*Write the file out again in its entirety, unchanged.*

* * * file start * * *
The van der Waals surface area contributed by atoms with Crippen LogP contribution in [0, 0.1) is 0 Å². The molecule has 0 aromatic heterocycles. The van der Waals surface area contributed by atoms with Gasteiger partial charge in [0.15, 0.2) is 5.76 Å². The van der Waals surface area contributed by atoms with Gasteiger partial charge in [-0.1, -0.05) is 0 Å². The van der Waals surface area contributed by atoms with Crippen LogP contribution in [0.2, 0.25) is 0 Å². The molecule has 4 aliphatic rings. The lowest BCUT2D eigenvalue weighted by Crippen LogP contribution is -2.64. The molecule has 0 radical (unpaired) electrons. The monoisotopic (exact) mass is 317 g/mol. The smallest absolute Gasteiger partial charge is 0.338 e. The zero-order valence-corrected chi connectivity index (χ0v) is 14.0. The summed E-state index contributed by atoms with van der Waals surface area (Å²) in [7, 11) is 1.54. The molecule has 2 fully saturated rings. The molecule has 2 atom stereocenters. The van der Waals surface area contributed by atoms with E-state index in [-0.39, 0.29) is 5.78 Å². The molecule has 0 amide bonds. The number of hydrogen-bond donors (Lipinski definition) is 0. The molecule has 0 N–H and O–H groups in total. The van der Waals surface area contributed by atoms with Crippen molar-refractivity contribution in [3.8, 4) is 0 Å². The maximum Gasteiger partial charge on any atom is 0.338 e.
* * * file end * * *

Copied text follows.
The van der Waals surface area contributed by atoms with Crippen LogP contribution in [0, 0.1) is 0 Å². The molecule has 0 aromatic heterocycles. The van der Waals surface area contributed by atoms with Gasteiger partial charge in [0.15, 0.2) is 5.76 Å². The van der Waals surface area contributed by atoms with Gasteiger partial charge in [-0.1, -0.05) is 0 Å². The van der Waals surface area contributed by atoms with Crippen LogP contribution in [0.2, 0.25) is 0 Å². The molecule has 4 aliphatic rings. The lowest BCUT2D eigenvalue weighted by Crippen LogP contribution is -2.64. The molecule has 0 radical (unpaired) electrons. The monoisotopic (exact) mass is 317 g/mol. The smallest absolute Gasteiger partial charge is 0.338 e. The zero-order valence-corrected chi connectivity index (χ0v) is 14.0. The summed E-state index contributed by atoms with van der Waals surface area (Å²) in [7, 11) is 1.54. The molecule has 2 fully saturated rings. The molecule has 2 atom stereocenters. The van der Waals surface area contributed by atoms with E-state index in [-0.39, 0.29) is 5.78 Å². The molecule has 0 amide bonds. The number of hydrogen-bond donors (Lipinski definition) is 0. The molecule has 0 N–H and O–H groups in total. The van der Waals surface area contributed by atoms with Crippen molar-refractivity contribution in [3.8, 4) is 0 Å². The maximum Gasteiger partial charge on any atom is 0.338 e.